That none of these scenarios reached fruition is perhaps one of the campaign's great successes. But one scenario near the bottom of the Pentagon's list did materialize-the "Robin Hood" scenario, under which Saddam would roam the Iraqi countryside leading a shadowy insurgency, attacking occupation forces and domestic infrastructure. The Robin Hood scenario is nearly identical to the one Anderson described in his article, and it was one subject of his prewar briefings to Pentagon officials. But some in the Pentagon regarded it as making little sense, figuring it would be easier for Saddam to use his weapons of mass destruction in the first phase to stop the Americans (and the Pentagon strongly believed that he had WMD). The Pentagon ultimately saw the Robin Hood scenario as having low probability and low impact, and being far too "high risk" for Saddam to carry out. But as Anderson warned in his article, "Saddam is a high-risk kind of guy."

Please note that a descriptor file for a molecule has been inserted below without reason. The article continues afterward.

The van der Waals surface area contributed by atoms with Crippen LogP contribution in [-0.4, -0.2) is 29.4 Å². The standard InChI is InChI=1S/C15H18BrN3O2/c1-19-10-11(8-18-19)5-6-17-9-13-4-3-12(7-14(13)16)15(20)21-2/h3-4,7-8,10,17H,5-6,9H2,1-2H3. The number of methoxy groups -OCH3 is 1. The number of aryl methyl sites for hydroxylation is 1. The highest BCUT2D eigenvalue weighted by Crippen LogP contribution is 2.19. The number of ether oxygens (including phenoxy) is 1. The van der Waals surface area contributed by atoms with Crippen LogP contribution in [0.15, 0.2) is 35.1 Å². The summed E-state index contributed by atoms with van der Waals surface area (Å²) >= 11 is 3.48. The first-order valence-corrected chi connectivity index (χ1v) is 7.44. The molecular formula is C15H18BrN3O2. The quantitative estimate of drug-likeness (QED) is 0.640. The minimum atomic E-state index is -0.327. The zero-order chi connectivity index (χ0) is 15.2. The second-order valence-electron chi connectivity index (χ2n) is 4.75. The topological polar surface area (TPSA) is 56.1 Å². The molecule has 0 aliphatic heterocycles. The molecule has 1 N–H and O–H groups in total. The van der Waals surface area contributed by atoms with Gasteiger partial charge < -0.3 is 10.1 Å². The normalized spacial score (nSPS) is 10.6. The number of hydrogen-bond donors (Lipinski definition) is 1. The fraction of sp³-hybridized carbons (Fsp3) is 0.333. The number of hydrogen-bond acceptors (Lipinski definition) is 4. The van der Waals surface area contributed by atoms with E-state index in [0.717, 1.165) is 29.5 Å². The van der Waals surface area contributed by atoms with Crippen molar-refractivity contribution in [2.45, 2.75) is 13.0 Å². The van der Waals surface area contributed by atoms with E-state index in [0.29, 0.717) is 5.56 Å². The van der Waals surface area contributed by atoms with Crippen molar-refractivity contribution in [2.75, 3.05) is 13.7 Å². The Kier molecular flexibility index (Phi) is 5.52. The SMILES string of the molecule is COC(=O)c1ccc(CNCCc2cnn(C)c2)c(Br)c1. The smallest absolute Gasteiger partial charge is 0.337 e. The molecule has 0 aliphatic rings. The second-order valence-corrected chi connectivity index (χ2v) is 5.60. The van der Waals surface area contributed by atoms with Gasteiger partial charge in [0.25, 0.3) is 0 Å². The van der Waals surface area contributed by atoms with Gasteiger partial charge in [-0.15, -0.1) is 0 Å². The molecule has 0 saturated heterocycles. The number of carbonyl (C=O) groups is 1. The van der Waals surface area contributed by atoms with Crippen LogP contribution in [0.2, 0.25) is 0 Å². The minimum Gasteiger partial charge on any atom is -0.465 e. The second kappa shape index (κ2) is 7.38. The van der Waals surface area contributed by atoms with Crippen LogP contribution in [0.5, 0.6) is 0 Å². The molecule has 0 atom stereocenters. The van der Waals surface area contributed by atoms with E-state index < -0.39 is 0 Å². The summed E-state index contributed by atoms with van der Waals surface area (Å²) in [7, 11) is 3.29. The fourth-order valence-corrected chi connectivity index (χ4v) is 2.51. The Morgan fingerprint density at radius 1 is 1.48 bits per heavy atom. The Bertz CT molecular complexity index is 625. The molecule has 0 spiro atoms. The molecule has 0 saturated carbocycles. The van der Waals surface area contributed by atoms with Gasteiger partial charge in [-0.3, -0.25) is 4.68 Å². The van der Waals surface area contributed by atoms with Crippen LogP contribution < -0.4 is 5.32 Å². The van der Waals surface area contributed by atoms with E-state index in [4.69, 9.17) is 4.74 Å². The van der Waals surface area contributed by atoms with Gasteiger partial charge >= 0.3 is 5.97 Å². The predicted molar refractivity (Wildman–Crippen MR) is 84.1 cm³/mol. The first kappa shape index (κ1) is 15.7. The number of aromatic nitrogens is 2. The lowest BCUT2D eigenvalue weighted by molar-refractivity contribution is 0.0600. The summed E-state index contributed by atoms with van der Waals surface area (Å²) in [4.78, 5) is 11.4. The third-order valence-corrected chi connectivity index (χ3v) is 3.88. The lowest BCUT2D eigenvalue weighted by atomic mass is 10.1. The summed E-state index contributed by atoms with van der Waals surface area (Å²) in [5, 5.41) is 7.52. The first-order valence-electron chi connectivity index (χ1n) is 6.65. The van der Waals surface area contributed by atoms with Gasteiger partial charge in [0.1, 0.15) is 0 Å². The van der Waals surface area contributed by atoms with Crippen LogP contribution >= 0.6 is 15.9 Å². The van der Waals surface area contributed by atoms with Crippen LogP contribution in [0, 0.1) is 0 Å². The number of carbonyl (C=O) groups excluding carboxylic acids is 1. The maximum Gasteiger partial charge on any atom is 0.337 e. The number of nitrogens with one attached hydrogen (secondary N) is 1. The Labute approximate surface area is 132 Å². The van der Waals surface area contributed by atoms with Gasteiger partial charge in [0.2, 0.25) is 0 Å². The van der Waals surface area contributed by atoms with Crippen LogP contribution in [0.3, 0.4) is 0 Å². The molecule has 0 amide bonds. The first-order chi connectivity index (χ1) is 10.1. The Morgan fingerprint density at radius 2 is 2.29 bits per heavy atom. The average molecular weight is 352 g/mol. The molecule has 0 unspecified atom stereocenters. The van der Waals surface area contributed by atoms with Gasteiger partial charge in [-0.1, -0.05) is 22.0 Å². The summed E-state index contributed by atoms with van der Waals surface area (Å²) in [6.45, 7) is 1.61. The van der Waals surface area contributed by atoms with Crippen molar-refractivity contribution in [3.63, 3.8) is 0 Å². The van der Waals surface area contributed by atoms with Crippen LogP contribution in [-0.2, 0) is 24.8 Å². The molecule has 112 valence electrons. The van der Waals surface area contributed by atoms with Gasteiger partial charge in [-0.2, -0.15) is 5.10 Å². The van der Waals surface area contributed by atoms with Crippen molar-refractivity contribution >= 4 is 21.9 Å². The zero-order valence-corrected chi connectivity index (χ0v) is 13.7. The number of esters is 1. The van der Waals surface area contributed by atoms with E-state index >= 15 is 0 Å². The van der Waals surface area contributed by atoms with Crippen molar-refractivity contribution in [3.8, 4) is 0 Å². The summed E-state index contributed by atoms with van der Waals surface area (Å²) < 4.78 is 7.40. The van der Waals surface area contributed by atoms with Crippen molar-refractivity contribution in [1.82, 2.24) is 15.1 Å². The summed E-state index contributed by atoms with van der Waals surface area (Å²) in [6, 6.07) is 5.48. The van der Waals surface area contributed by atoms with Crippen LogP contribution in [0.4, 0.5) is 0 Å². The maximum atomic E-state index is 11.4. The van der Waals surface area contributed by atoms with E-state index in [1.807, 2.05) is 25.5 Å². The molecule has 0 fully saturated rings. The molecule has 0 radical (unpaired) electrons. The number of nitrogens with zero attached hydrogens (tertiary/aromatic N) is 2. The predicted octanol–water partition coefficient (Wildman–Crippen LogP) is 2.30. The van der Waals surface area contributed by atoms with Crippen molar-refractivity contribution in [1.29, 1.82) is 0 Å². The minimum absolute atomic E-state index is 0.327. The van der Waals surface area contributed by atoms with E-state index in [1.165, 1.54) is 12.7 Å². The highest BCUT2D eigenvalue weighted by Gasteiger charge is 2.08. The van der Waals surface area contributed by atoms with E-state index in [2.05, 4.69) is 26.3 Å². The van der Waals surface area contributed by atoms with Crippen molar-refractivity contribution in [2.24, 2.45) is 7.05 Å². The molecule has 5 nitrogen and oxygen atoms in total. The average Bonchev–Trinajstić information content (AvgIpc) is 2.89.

So what should the Bush administration and the Pentagon do now about the growing guerrilla war in Iraq? The good news, say Anderson and other experts, is that it could turn around quickly if appropriately addressed. The United States already has one thing working in its favor-the Baathists and other guerrilla groups are playing their hand too early. The attackers appear to be using their most aggressive and well-trained forces in these attacks, according to Anderson, beginning their insurgency without the proper political elements in place and alerting the occupying forces to their presence and ambitions. "I would not, if I was advising them, recommend them being this overt this early," he said. "It appears as if they're trying to move into the second stage of an insurgency prematurely."